April 2010: The Uran wetlands, around 60 km. from Mumbai city, home to around 200 species of birds, are threatened by commercial development by the Jawaharlal Nehru Port Trust – Special Economic Zone (JNPT-SEZ). Over 75 bird species breed here, including the Black-breasted Weaver that was seen after a lengthy disappearance of 52 years.
Several IUCN Red Data species which also fall under schedule I & IV of the Wildlife Protection Act of India, 1972 are found here and the area is an important stopover for migrant birds travelling from Europe, Central Asia and the Arctic Tundra. The endangered monitor lizard, four species of mangrove associates and seven terrestrial plant species such as the rare glory lily Gloriosa superba are found here.
In the past month, the JNPT has allegedly destroyed large tracts of the wetlands by reclaiming them. It is also important to note that some of the places where the dumping is being conducted are demarcated as Coastal Regulatory Zones I where construction is not permitted.
Not only will this destruction of mudflats harm the fragile flora and fauna of the region, but this will also aggravate flooding and leave us more vulnerable to rising seas and extreme climatic events. Uran needs protection, not further destruction. This is not one isolated incident, but part of a larger plan that will see Mumbai stripped off its coastal defences, including mangroves, wetlands, mudflats and coastal vegetation. Uran must be saved because if we allow it to go today, visionless planners will merely be encouraged to declare war on asset after ecological asset in the beleaguered city of Mumbai.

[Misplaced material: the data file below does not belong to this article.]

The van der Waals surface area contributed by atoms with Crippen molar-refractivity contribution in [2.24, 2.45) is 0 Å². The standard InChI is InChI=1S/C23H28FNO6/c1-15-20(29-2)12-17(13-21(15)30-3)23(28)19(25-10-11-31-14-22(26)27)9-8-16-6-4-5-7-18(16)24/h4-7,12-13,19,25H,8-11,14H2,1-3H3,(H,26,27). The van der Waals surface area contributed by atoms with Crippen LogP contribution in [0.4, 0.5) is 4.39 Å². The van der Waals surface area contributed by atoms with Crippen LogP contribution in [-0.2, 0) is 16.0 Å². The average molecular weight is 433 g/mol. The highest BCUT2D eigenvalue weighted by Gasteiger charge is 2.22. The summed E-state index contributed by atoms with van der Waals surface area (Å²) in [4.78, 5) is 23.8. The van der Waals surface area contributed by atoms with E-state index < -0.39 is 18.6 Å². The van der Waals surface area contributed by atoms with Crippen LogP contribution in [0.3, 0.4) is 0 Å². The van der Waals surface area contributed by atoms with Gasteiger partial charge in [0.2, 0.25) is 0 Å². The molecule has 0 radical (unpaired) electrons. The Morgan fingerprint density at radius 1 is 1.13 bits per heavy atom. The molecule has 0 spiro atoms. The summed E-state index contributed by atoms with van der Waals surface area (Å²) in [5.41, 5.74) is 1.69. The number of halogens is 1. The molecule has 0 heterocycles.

To help protect Uran write a letter to the Chief Minister asking that
1. The reclamation of the Uran wetlands be halted immediately.
2. Their protection must be fortified so that the area can regenerate.
3. Notify the area as an Important Bird Area to ensure that the multitude of rare species it harbours are protected.